Indiana's Arcane and Archaic Alcohol Laws
Anybody who has ever purchased beer or wine in an Indiana grocery store should be well aware of some of the dumbest laws in the country. For those unfamiliar with Indiana's arcane and archaic alcohol laws, let me give a quick introduction. Rather than simply explain the laws, I'll use a scenario or two to illustrate.
So, it's late on Saturday afternoon and your wife tells you that some friends are going to come over and you're going to grill some burgers. Sounds great. She tells you to run up to the grocery to buy some burgers and beer. You hop in your car, run up to the corner grocery, and get ready to make your purchases. The burgers are easy. The beer? Well that's another story. Because your friends are coming over soon, it would be great to have some cold beer, wouldn't it? But this is Indiana and you're in a grocery store. Sure you can buy beer and wine and maybe other types of spirits, but guess what? You cannot purchase cold beer. Nope. Not in an Indiana grocery store. For that, you'll have to go to a package liquor store.
You decide that you'll just throw the beer in a cooler when you get home instead of running to a second store (and besides, you know that you'd probably pay more for the beer at a liquor store...). After all, your friends will be over soon. So you get in line to pay for your purchases. A young girl, probably in high school, is ringing up purchases for customers. When your turn comes, she smiles and starts to ring up your items. She runs the burgers and chips and paper plates over the bar code scanner until all that is left is the beer. But instead of taking the beer out of the cart and running it over the scanner, she presses the intercom button and asks for assistance in her aisle. What? She notices your perplexed look and explains that she isn't yet 19 so she isn't allowed to sell you the beer. After waiting a few minutes (much to the annoyance of the customers in line behind you), another, older, cashier comes over, picks up the beer, runs it over the bar code scanner, presses a button on the cash register, and then walks away. The original cashier finishes the transaction and collects your money. The bag boy -- who can't be more than 15 or 16 -- picks up the beer, puts in a grocery bag, and then offers to carry your bag to the car for you.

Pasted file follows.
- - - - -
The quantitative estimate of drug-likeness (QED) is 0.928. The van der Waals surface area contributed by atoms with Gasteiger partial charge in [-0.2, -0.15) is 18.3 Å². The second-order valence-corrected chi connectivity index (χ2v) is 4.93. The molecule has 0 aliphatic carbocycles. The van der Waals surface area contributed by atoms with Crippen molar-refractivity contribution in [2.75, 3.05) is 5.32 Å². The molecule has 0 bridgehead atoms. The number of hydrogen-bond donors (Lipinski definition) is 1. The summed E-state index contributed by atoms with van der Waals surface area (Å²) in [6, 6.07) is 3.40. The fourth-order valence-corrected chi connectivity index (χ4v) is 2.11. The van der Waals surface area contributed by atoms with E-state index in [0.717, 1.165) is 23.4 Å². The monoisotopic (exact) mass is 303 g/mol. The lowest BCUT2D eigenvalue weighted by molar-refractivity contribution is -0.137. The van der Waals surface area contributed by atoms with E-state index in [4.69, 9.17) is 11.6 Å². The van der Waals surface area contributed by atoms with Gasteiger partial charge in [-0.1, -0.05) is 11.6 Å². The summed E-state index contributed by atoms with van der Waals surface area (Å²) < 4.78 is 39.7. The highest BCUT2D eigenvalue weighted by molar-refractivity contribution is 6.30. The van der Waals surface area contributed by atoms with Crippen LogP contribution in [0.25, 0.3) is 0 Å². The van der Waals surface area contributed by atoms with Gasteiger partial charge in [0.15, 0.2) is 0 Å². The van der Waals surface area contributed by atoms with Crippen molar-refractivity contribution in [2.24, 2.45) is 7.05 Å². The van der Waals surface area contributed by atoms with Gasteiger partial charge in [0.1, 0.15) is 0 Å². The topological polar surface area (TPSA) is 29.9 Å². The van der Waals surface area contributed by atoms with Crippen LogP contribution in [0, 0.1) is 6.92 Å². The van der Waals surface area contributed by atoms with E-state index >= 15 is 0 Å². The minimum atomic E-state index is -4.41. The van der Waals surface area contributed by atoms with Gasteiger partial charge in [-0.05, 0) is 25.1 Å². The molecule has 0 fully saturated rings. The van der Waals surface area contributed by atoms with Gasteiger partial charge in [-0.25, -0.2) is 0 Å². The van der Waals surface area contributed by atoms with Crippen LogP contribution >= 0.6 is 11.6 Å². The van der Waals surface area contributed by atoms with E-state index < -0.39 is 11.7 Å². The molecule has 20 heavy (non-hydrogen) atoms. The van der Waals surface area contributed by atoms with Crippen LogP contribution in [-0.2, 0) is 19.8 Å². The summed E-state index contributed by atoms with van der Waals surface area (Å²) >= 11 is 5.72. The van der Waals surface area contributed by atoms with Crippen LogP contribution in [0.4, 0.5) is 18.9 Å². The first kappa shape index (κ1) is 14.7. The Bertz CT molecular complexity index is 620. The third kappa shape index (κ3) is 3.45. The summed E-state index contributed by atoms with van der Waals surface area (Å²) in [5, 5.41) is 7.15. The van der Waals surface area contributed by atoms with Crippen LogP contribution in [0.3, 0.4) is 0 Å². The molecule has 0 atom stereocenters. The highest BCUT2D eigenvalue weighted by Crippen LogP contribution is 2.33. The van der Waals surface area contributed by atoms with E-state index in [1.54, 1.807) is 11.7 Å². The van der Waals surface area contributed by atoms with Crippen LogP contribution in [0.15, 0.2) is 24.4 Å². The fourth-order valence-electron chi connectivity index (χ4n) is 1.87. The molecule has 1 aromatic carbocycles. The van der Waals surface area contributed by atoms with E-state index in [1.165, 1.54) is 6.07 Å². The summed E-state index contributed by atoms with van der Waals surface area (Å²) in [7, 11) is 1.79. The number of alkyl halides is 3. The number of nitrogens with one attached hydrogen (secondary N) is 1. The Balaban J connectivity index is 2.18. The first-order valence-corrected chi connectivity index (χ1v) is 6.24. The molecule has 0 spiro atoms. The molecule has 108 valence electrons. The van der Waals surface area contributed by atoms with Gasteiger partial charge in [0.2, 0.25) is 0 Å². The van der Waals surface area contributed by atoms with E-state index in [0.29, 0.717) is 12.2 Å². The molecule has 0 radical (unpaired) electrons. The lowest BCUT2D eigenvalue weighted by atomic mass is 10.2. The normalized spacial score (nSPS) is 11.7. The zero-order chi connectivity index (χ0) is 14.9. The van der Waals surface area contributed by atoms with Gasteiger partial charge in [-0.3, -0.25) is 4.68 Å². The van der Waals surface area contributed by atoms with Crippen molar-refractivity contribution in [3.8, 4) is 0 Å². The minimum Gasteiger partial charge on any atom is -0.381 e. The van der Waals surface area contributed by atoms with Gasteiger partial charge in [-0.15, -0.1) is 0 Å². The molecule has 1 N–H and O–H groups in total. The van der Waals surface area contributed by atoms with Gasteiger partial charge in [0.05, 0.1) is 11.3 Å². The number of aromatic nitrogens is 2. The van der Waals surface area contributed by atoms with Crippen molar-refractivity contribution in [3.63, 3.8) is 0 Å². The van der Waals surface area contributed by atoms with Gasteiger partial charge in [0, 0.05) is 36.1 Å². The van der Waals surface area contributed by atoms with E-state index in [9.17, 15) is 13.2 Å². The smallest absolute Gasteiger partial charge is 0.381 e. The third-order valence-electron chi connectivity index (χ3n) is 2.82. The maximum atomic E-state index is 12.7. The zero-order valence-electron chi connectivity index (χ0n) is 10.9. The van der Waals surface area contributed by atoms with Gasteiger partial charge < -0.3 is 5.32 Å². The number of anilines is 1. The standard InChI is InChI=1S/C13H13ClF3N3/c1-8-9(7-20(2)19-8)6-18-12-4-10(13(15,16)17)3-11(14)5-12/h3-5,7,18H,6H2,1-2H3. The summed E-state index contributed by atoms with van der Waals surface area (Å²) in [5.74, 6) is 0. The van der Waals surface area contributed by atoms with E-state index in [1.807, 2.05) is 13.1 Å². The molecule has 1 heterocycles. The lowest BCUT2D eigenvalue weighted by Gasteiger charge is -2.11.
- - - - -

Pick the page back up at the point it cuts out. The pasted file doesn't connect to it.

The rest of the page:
Of course, had it been Sunday afternoon, the grocery wouldn't have been able to sell you the beer at all...
Did you get all that? Let me summarize. Among Indiana's idiotic alcohol-related laws, is a prohibition on grocery stores selling cold beer (if I recall, package liquor stores are prohibited from selling milk; I'm not sure if the prohibition is only for cold milk or if they can sell condensed milk...) and a cashier has to be at least 19 to lift the alcohol out of your cart and run it over the scanner but can take your money for the alcohol. And there doesn't appear to be any age requirement for a bag boy to carry the alcohol out to a car.
I have not taken the time to go find the actual statutes or rules that are operative here; it didn't really seem worth the effort. After all, the question is really one of policy, not implementation.
I suspect that the "no cold beer" law is some sort of protection for the package liquor stores (who most likely are able to charge more for the cold drinks that they can sell). So, I guess that the pros and cons of that law really come down to purely economic issues. But I would query why the package liquor stores need that type of protection from the state. Either their business model is sound or it is not. After all, isn't that what people have been saying of late about all sorts of businesses and industries...?
But I really don't understand the need to have a 19-year old scan the alcohol. First, why are we treating a 19-year old differently than an 18-year old? They're both adults, yet neither is old enough to drink (whether the drinking age should be lowered to 18 may make an interesting discussion for another day). So why is 19 the "magic" age? Furthermore, why is it a problem for an 18-year old to pick up a case of beer and run it over a bar code scanner but acceptable for that same 18-year old (or an even younger employee) to put that case of beer in a bag and/or carry it to a customer's car? And don't forget that the 18-year old cashier can complete the purchase and accept the customer's money (thus, in effect, "selling" the alcohol to the customer). What is it about the act of scanning the price of the alcohol that is so troublesome?